Paul Bartlett is a maritime consultant and editor of Seatrade's annual Green Guide and twice-yearly Middle East Workboat and Offshore marine publications, as well as being a former editor of Seatrade Maritime Review. Paul's vast experience of the maritime industry spans three decades and all the continents, and has included spells working in specialised ship finance companies.
Well-to-wake (WtW) reductions in greenhouse gas (GHG) emissions by using LNG as a marine fuel can be reduced by up to 21% compared with current oil-based bunkers, according to an authoritative independent study commissioned jointly by SEA\LNG, an industry foundation promoting liquefied natural gas as a fuel for ships, and the Society for Gas as a Marine Fuel (SGMF).
The ceo of Drydocks World Dubai (DDW), Rado Antolovic, has only been in his current position for 15 months, but he has already stamped his mark on the operation of one of the world’s largest ship repair, conversion and fabrication facilities.
“We’ve agreed to do it, but we don’t have the recipe on the mechanics, the measures or the technologies,” declared Sveinung Oftedal, chairman of the IMO’s Subcommittee on Pollution Prevention and Response, as he addressed delegates attending the 10th Chemical & Product Tanker Conference in London earlier this week.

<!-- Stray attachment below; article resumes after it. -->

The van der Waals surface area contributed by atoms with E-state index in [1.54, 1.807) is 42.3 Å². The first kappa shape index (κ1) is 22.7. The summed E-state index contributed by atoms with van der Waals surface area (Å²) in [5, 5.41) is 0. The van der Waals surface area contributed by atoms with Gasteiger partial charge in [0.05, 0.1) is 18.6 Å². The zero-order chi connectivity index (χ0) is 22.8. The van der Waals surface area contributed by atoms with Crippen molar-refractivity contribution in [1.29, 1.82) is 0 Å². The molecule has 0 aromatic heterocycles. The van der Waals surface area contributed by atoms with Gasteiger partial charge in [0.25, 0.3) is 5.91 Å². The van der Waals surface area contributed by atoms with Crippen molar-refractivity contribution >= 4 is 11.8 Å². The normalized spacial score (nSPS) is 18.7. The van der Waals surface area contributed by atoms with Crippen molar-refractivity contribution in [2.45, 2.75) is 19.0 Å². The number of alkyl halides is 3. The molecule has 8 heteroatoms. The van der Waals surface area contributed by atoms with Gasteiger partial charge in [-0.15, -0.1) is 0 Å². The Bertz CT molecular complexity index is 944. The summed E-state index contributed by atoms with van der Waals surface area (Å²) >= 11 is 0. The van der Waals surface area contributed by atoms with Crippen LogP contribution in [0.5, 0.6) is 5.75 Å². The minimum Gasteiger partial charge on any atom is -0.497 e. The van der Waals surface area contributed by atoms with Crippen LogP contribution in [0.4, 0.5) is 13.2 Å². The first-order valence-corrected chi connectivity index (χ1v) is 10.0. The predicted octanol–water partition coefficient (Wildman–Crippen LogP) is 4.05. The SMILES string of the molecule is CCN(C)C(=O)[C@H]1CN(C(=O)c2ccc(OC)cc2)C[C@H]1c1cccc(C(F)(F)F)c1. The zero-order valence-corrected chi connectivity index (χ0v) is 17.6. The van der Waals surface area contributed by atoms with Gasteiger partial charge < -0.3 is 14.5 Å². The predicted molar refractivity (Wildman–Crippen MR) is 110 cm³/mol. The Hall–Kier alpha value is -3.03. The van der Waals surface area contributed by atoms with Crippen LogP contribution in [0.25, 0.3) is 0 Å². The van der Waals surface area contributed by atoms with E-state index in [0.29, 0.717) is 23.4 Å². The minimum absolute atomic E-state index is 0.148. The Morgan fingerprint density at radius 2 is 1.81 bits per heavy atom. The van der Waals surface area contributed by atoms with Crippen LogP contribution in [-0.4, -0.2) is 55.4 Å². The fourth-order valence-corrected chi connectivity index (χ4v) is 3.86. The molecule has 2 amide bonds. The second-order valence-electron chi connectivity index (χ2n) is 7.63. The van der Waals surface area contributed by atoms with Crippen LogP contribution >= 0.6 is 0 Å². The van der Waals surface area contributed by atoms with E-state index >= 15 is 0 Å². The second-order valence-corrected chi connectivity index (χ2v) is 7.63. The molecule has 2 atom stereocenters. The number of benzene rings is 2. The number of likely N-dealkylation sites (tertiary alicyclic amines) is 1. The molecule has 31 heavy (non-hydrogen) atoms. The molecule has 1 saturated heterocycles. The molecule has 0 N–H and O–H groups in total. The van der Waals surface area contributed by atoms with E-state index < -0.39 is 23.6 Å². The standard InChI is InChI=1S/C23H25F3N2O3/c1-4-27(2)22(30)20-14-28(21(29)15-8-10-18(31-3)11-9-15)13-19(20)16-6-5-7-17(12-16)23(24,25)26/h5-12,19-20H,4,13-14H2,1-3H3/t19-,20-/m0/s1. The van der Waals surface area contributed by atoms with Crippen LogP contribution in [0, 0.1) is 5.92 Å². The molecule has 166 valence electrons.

Extensive steel repairs to cargo tank number two and adjacent areas on board the 316,409 dwt Desh Vaibhav, a Shipping Corporation of India-owned VLCC, built in 2005, which suffered a major explosion in the Gulf of Oman last August, are nearing completion at Oman Drydock.
Marine fuel is too cheap for the environmental damage that it causes and sea transport does not reflect the true cost of bringing goods to market. These are the views of Euronav’s forthright ceo, Paddy Rodgers, who recently surprised the shipping community when he revealed his plans to step down later this year.
A revolutionary new technology that enables electronic signals to pass through steel has been developed by a young entrepreneurial Norwegian company, ScanReach, and is likely to transform ship and offshore safety systems.
The scale of the challenge facing ship operators as they prepare bunker tanks for new low-sulphur fuels ahead of the IMO’s 2020 sulphur cap may have been underestimated, according to some marine fuel experts.
Whilst many people believe that the IMO’s ambition to reduce shipping’s 2050 carbon emissions by at least 50% compared with 2008 levels appears to be an almost impossible target, shipping economist Martin Stopford does not agree.